Erin felt a bit nervous and, judging by the looks on their faces, so did the others. However, with only a slight amount of hesitation, she and the others all signed the documents and handed them over to Dr. Velchiek.

"Good," he said as he gathered the papers together into a manila folder. "Now that that is out of the way, I have to say that we're going to be introducing you to some very radical concepts here. Not only the cybernetic implants, which I touched upon very briefly during the meeting, but some cutting-edge stuff that anyone out in the world today would tell you is nothing but science fiction.

"I have to warn you that there's no going back after this point. You can still refuse to participate, once you hear the offer. But if you decline, you will be kept separate from the rest of the personnel on-site. That's non-negotiable, I'm afraid. Your only contact will be with other people who have the same information that you do, at least until this particular project has run its course. Any who wish to leave may do so now, with no hard feelings, and go back to the scanner arrays."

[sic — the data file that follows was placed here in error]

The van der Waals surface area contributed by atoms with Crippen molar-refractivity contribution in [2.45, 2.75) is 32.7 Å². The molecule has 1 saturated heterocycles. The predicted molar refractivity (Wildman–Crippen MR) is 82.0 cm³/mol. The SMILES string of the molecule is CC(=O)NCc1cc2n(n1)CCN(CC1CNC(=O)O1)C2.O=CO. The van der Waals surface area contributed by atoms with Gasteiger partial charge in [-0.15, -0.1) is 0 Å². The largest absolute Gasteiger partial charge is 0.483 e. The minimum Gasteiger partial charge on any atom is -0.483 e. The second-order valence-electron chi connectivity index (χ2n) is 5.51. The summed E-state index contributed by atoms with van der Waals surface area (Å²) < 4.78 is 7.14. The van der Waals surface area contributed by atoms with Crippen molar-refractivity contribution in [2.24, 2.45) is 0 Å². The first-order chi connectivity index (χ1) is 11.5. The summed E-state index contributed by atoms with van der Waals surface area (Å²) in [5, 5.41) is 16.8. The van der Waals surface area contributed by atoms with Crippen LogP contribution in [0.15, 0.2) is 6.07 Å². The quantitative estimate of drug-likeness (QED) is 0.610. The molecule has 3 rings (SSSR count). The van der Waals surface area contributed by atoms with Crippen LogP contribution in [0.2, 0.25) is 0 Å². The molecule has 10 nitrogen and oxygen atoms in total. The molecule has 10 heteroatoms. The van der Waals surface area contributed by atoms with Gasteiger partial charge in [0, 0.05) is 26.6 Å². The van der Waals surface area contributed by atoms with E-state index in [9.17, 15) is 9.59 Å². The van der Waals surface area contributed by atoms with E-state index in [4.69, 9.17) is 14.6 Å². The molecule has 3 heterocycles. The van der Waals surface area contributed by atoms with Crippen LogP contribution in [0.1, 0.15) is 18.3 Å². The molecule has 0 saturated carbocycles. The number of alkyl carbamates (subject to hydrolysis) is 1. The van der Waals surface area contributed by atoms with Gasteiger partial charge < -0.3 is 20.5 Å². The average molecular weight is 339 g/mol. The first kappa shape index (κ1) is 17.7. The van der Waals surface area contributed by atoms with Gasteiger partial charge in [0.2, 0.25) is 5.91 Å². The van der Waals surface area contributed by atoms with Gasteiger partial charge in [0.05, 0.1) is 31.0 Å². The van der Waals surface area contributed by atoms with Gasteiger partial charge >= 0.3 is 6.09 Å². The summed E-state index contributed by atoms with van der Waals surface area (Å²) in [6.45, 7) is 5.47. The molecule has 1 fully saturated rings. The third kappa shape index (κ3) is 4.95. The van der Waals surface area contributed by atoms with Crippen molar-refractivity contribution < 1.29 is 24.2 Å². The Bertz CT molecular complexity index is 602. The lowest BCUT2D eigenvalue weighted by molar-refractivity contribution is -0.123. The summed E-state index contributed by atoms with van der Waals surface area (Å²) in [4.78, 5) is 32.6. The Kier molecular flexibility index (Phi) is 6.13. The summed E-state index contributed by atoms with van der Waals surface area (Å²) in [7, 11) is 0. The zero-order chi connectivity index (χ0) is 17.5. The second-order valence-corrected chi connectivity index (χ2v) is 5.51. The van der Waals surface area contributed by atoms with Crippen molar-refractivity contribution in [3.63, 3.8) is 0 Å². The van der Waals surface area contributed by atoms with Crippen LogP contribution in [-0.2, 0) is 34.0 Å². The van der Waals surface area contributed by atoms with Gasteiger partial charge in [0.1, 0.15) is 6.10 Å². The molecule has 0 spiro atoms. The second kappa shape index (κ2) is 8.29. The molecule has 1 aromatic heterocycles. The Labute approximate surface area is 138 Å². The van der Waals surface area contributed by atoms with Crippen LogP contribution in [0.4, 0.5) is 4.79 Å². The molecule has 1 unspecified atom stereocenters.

Erin could see fear in the eyes of the other interns, and she was sure they could see the same in hers. One of the volunteers got up, a woman perhaps in her late twenties. She made her excuses, blushing furiously, and then walked quickly out the door. A guard poked his head into the conference room, but Dr. Velchiek shook his head and said that she was free to go. The guard nodded and closed the door again.

"Ah, well," said Dr. Velchiek, "Not as bad as I was expecting. Well, if the rest of you are very sure? Good! Then let's get into some of the data that we know."

Dr. Velchiek clicked a button on the table in front of him, and the lights in the room dimmed. A screen at the back of the room lit up, and suddenly filled with the same pastoral scene that Erin remembered first seeing when "Ponyworld" was introduced.

"There were a few things that we kept from the others. We collected some video and carefully edited it to keep out some of the more... extraordinary aspects of this world. First of all, here you see one of the horned ponies, what most of my staff are calling a 'unicorn', which seems apt enough. What you didn't see was... well, just watch."